It’s hard to believe that this young entrepreneur, born in New Orleans with parents from Cuba, has the credentials he brings to his restaurant and bar.
They include Bartender-of-the-Year in 2012 in a national competition which brought twenty finalists to New York City. After winning, he represented the US “in the world’s largest international cocktail program in Brazil.”
“I chose the Mai Tai, a classic American tiki cocktail and made a twist on it. It’s a traditional rum-tiki cocktail; my variation was taking out the rum and using tequila and gin.”
Before discussing Palomar’s outstanding cocktail menu, I want to highlight my companions that evening. Another one of the benefits of each Beerchasing event is the enjoyment from those who accompany me and Teresa MacLean and Brad Creveling were no exception.
Teresa now works in Administration at the Markowitz, Herbold law firm, but we worked together for over fifteen years – about three at the Oregon State Bar where I originally hired her and the remainder at Schwabe Williamson.
At Schwabe, she was a Human Resources Assistant when I was the Business Manager and then COO. Besides being a wonderful person and talented artist, she was the epitome of what one looks for and relies on in an assistant. And as stated above, she designed the original Beerchaser logo.
During the time at Schwabe, we both worked with Brad who was an actuary for the Wyatt Company – they did the recordkeeping for the Schwabe Retirement Plan. Brad graduated from Reed College in 1971 and eventually formed his own actuarial consulting company.
Now most people find actuaries to be erudite math whizzes, but not someone they would want to invite to have a beer – or for that matter a cup of coffee, or……
The meetings with Brad, however, were always not only educational but fun. He would relate his experience serving as a life guard during the summers he attended college and even laugh at the actuary jokes I provided at each meeting.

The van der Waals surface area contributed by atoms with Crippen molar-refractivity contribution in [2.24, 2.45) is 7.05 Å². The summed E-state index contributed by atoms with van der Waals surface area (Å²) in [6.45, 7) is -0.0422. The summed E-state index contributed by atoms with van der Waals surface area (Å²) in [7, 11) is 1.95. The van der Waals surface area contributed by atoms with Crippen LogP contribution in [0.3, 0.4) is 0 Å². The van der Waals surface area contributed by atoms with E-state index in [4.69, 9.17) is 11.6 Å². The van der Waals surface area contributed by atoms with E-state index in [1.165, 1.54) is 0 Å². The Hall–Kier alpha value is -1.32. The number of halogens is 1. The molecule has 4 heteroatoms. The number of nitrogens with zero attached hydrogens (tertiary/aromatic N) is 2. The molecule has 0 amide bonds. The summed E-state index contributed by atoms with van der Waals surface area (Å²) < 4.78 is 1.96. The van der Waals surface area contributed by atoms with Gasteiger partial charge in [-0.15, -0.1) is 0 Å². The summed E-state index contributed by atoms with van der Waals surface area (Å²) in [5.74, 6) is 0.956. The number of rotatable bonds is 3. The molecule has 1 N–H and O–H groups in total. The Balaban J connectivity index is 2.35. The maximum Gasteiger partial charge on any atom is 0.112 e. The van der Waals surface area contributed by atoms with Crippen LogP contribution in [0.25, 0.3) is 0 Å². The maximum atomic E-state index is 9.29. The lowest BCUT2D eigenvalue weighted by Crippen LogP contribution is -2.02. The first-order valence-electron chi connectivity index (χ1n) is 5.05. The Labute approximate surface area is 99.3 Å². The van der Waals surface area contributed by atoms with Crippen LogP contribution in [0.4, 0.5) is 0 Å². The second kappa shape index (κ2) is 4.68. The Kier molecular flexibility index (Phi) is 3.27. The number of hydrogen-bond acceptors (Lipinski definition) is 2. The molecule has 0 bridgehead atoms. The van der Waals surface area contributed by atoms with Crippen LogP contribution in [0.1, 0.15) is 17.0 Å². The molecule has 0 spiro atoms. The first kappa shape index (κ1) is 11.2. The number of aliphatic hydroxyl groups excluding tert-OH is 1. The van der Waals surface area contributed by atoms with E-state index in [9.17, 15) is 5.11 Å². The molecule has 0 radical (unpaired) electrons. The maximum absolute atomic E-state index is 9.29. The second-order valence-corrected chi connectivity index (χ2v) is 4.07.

“Actuaries are people who skipped the first six grades of school when all the other kids were learning short words.”
“An actuary is someone who expects everyone to be dead on time.”
Okay… just one more (see Actuarialjokes.com)
“What do you call an actuary who is talking to someone?” Answer: “Popular.”
Anyway, I hadn’t seen Brad in over ten years, so I asked him to join Teresa and me to try Palomar.
While this blog is called Thebeerchaser, I also relish bars that specialize in cocktails. Examples where “Beerchasing” occurred include The Multnomah Whiskey Library, ZARZ on First, the Pope Bourbon House and Gold Dust Meridian.
Palomar, however, is the first I’ve visited to specialize in daiquiris. And boy do they! The impressive bound menu is eight pages long and the content is primarily beverages. (Disclaimer: although Palomar advertises that it has a full-Cuban menu and serves lunch and dinner, we did not, except as mentioned below, explore the culinary options that night.
Brad and Teresa each had a picadillo (classic Cuban beef hash) with rice for an appetizer and they both liked it. That said, the menu looked reasonably priced and gets good reviews in social media and print reviews. Gomez hired the former sous chef from Interurban.
As Willamette Week theorized, “Classic Cuban diner food with comforting dished with a proven ability to soak up all that rum.” (Thebeerchaser will return……)
One is faced with the difficult choice of trying to choose from daiquiris – page 2, Collins and coolers – page 3, swizzled and stirred e.g. martini or Manhattan – page 4, beer and wine – page 5 or spirits.
The latter on page 9 enumerates what looks to be over 200 varieties ranging from bourbon, tequila, Japanese whiskey, bitters and cordials – all available in two-ounce shots or “half-price for just a swallow…”
Now the selection might have been a challenge, but fortunately Ricky has hired a staff that takes pride in educating customers on the nuances of their cocktails.